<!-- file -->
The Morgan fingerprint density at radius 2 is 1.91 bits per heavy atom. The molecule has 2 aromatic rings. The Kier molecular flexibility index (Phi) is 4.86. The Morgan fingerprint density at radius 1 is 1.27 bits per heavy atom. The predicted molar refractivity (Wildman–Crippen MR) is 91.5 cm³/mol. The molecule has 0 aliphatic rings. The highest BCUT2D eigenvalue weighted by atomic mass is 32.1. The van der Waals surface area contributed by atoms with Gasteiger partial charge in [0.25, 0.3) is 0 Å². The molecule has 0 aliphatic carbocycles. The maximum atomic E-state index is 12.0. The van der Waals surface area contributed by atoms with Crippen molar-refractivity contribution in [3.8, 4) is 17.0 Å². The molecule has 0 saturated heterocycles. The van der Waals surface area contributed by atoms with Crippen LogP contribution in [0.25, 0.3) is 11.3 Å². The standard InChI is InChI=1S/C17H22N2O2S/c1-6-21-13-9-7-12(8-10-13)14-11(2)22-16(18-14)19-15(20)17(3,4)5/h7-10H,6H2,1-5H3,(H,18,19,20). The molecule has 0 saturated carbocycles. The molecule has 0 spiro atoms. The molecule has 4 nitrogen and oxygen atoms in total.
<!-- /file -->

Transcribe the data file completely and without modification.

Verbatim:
The Morgan fingerprint density at radius 2 is 1.91 bits per heavy atom. The molecule has 2 aromatic rings. The Kier molecular flexibility index (Phi) is 4.86. The Morgan fingerprint density at radius 1 is 1.27 bits per heavy atom. The predicted molar refractivity (Wildman–Crippen MR) is 91.5 cm³/mol. The molecule has 0 aliphatic rings. The highest BCUT2D eigenvalue weighted by atomic mass is 32.1. The van der Waals surface area contributed by atoms with Gasteiger partial charge in [0.25, 0.3) is 0 Å². The molecule has 0 aliphatic carbocycles. The maximum atomic E-state index is 12.0. The van der Waals surface area contributed by atoms with Crippen molar-refractivity contribution in [3.8, 4) is 17.0 Å². The molecule has 0 saturated heterocycles. The van der Waals surface area contributed by atoms with Crippen LogP contribution in [0.25, 0.3) is 11.3 Å². The standard InChI is InChI=1S/C17H22N2O2S/c1-6-21-13-9-7-12(8-10-13)14-11(2)22-16(18-14)19-15(20)17(3,4)5/h7-10H,6H2,1-5H3,(H,18,19,20). The molecule has 0 saturated carbocycles. The molecule has 0 spiro atoms. The molecule has 4 nitrogen and oxygen atoms in total.